Tonight at City Hall, the Public Debut of the High-Concept Dramedy Riverfront Boulevard
From the April 20 council briefing titled "Riverfront Boulevard Design From Continental Avenue to Cadiz Street"
Several weeks ago we directed your attention to plans that would turn
IndustrialRiverfront Boulevard into a so-called "complete street." Two days later, Bike Friendly Oak Cliff called bullshit and said, why, it was no such thing at all. In advance of this evening's Riverfront Blvd. Public Information Workshop at City Hall, it's reiterating its point -- this time, by trying to figure out if the plans are comedy, tragedy or drama or some elaborate mixture of all three, kind of like a Robert Altman movie from the early 1970s.
Far as BFOC's Scott Griggs (the post's author) is concerned, the prologue of this particular piece took place in October, when the Transportation and Environment Committee was handed the Complete Streets Initiative prepared by the Strategic Planning Division of the city's Sustainable Development and Construction department. To summarize, "Well-planned streets [are] the key component of a livable city." Five months later, City Hall said, "Well, let's turn Riverfront into a complete street -- at least, the little 1.5-mile stretch from Continental Avenue to Cadiz Street." At a cost of $54 million. Wrote Griggs on Friday:
Where is the justification for all of this road? Complete Streets has yet to publicly produce a traffic analysis. And what of the multiple turn lanes into the future pedestrian-bridge Continental? Complete Streets has three westbound turn lanes at Riverfront and Continental. Does the future pedestrian-bridge Continental require three automobile turn lanes to receive vehicular traffic? Complete Streets, supposedly the healthiest street in America, coughs while seemingly saying something about saving an envelope for Downtown entrance/exit ramps at the foot of the Continental pedestrian-bridge for the Trinity Tollway. To be fair, Complete Streets was almost impossible to hear.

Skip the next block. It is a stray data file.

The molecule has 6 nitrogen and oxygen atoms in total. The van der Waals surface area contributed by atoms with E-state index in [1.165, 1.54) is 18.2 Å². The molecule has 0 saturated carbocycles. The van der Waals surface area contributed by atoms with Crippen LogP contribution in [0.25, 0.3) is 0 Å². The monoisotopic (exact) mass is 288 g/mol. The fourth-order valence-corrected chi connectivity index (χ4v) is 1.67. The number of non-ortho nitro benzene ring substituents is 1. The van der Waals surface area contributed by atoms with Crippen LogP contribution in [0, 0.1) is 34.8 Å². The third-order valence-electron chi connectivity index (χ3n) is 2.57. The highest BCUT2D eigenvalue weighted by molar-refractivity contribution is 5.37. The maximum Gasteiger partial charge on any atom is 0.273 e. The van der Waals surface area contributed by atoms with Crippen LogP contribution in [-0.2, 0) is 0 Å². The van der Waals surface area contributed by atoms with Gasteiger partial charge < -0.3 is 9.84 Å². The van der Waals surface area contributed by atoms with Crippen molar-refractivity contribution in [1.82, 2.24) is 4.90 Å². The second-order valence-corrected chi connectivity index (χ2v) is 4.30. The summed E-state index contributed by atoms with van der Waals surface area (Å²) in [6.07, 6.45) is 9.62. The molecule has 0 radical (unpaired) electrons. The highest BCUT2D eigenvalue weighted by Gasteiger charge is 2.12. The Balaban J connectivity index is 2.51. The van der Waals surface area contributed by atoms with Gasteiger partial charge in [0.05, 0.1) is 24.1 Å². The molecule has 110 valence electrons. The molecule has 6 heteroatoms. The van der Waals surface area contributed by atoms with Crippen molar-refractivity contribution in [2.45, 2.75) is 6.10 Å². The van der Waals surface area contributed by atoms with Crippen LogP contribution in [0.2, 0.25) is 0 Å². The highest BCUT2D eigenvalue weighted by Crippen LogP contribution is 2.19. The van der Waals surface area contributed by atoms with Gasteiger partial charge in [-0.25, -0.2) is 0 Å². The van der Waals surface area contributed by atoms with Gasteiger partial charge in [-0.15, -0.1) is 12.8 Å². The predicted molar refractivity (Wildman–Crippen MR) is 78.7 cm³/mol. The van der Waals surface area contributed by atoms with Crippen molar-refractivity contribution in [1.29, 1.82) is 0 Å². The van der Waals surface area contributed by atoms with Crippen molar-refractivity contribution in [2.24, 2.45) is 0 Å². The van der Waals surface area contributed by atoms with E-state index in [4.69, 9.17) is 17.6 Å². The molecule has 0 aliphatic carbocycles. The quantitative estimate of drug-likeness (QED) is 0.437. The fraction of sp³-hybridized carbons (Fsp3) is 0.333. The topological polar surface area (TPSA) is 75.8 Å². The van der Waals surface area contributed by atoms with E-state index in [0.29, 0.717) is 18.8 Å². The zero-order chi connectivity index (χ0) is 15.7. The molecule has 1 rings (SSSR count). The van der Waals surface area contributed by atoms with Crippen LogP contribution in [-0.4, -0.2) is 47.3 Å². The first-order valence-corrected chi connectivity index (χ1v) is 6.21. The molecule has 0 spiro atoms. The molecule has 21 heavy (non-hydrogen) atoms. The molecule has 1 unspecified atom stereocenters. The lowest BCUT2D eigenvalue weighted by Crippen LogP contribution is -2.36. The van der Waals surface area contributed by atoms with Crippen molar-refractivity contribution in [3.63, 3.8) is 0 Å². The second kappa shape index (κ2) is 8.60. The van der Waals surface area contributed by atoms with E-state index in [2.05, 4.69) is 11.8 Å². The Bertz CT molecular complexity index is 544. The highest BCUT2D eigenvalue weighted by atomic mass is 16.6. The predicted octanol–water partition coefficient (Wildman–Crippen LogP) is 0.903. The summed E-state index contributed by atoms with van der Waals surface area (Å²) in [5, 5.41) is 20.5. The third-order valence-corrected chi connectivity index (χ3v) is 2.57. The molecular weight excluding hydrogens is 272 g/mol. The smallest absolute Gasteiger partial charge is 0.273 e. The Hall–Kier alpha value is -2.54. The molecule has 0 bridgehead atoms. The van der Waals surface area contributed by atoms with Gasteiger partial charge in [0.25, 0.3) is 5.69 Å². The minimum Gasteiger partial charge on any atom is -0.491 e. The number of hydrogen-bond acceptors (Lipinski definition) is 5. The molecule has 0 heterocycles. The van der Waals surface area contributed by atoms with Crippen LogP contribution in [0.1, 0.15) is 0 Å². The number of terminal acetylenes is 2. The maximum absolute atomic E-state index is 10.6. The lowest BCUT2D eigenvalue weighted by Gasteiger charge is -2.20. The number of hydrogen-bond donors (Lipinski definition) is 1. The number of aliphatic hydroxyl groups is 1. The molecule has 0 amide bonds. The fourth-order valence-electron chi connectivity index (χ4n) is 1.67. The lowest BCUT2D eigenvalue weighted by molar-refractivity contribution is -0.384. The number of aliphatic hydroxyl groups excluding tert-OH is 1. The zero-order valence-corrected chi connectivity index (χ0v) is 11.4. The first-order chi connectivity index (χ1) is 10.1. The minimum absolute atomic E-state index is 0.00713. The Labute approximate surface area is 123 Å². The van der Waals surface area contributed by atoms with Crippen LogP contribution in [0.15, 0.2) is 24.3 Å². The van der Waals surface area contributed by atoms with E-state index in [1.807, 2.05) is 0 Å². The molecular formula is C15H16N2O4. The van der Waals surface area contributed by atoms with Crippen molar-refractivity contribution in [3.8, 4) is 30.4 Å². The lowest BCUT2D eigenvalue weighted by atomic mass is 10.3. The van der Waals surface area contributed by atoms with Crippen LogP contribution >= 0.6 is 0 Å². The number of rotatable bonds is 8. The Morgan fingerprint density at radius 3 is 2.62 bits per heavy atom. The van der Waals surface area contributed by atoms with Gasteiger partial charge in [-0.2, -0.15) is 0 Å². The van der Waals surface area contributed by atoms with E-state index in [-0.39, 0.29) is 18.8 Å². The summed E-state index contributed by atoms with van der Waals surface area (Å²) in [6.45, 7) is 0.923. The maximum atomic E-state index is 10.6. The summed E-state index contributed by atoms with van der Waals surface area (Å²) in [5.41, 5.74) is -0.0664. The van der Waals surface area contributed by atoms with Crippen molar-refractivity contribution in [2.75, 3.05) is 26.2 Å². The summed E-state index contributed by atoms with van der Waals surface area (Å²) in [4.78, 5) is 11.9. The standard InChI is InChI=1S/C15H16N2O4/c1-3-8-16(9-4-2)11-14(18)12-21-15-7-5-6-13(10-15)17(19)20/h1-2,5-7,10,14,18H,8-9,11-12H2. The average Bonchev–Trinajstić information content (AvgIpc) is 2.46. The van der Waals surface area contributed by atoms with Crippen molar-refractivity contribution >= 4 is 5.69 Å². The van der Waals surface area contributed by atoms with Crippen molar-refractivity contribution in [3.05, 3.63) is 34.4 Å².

That was Act I. Tonight, then, is the beginning of Act II, which Griggs suggests titling "Identity Crisis." He previews accordingly:
As Act II unfolds, we will witness Complete Streets embark on a path of self-discovery to resolve the intense crisis of conflicting values between a city's obsession with wider/faster streets and the promise of building a world-class boulevard.
We will have a critic attending tonight's performance; expect a review in the a.m.
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